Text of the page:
WADA 2019 List of Prohibited Substances and Methods
The World Anti-Doping Agency (WADA) on September 28, 2018, publishes the 2019 List of Prohibited Substances and Methods (List); the 2019 Summary of Major Modifications and Explanatory Notes; and the 2019 Monitoring Program. The List, which was approved by WADA’s Executive Committee (ExCo) on 20 September 2018, comes into force on 1 January 2019.
The List, which is one of six International Standards that are mandatory for all Signatories of the World Anti-Doping Code (Code), designates what substances and methods are prohibited both in- and out-of-competition, and which substances are banned in particular sports.
The List is released three months ahead of it taking effect so that athletes and their entourage can acquaint themselves with any modifications. Ultimately, athletes are responsible for the substances in their body and the methods on the List; and, athlete entourage are also liable for anti-doping rule violations if determined to be complicit. Consequently, if there is any doubt as to the status of a substance or method, it is important that they contact their respective Anti-Doping Organization (International Federation or National Anti-Doping Organization) for advice.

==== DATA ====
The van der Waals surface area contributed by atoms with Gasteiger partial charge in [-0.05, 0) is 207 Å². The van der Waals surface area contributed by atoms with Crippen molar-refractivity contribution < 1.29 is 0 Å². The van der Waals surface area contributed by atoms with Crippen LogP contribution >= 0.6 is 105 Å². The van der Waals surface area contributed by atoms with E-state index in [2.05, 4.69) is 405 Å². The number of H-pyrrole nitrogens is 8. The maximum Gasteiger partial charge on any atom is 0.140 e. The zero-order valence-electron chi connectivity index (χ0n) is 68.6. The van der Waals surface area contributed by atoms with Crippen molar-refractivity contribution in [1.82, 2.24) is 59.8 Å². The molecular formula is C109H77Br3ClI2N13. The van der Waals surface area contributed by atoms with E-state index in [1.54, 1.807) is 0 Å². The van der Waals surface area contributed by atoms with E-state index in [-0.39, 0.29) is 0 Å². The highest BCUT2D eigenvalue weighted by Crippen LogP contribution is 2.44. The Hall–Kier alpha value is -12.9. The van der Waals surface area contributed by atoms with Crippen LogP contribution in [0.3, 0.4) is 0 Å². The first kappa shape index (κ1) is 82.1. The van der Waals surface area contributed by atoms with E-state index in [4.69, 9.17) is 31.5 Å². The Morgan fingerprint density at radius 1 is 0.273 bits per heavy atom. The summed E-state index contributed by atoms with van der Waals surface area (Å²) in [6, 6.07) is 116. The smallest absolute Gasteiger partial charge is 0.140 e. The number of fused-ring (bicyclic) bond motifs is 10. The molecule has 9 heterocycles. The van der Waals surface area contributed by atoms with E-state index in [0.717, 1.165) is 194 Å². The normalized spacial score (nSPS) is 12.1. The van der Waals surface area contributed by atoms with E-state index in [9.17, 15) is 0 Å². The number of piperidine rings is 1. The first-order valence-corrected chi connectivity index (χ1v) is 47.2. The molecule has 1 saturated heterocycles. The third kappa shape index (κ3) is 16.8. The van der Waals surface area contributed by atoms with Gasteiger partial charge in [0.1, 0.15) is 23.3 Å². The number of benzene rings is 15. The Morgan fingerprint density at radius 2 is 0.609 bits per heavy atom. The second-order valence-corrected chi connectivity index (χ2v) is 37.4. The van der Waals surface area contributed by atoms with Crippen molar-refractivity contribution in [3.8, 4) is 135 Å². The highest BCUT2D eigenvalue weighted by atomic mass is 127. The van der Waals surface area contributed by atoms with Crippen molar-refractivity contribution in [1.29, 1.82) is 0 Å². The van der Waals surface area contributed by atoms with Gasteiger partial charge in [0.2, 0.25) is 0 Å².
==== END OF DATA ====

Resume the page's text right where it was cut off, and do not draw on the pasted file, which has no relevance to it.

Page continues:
The List’s annual revision process is led by WADA, beginning with an initial meeting in January and concluding with the publication of the List by 1 October. This is an extensive consultation process that includes WADA’s List Expert Group gathering information, circulating a draft List among stakeholders, taking their submissions into consideration and revising the draft, followed by review by the Agency’s Health, Medical and Research (HMR) Committee.
The HMR Committee then makes its recommendation to the WADA ExCo, which approves the List during its September meeting.
For a substance or method to be added to the List, it must be determined that it meets two of the following three criteria:
- It has the potential to enhance or enhances sport performance
- It represents an actual or potential health risk to the athletes
- It violates the spirit of sport
It should be noted that for athletes who have a legitimate medical reason for using a prohibited substance or method that is on the List, they may be accommodated if they meet the criteria outlined in the International Standard for Therapeutic Use Exemptions (ISTUE). The TUE process has overwhelming acceptance from athletes, physicians and anti-doping stakeholders worldwide.
The List’s mobile-friendly digital edition will go live on 1 January 2019.
PUBLISHED: September 28, 2018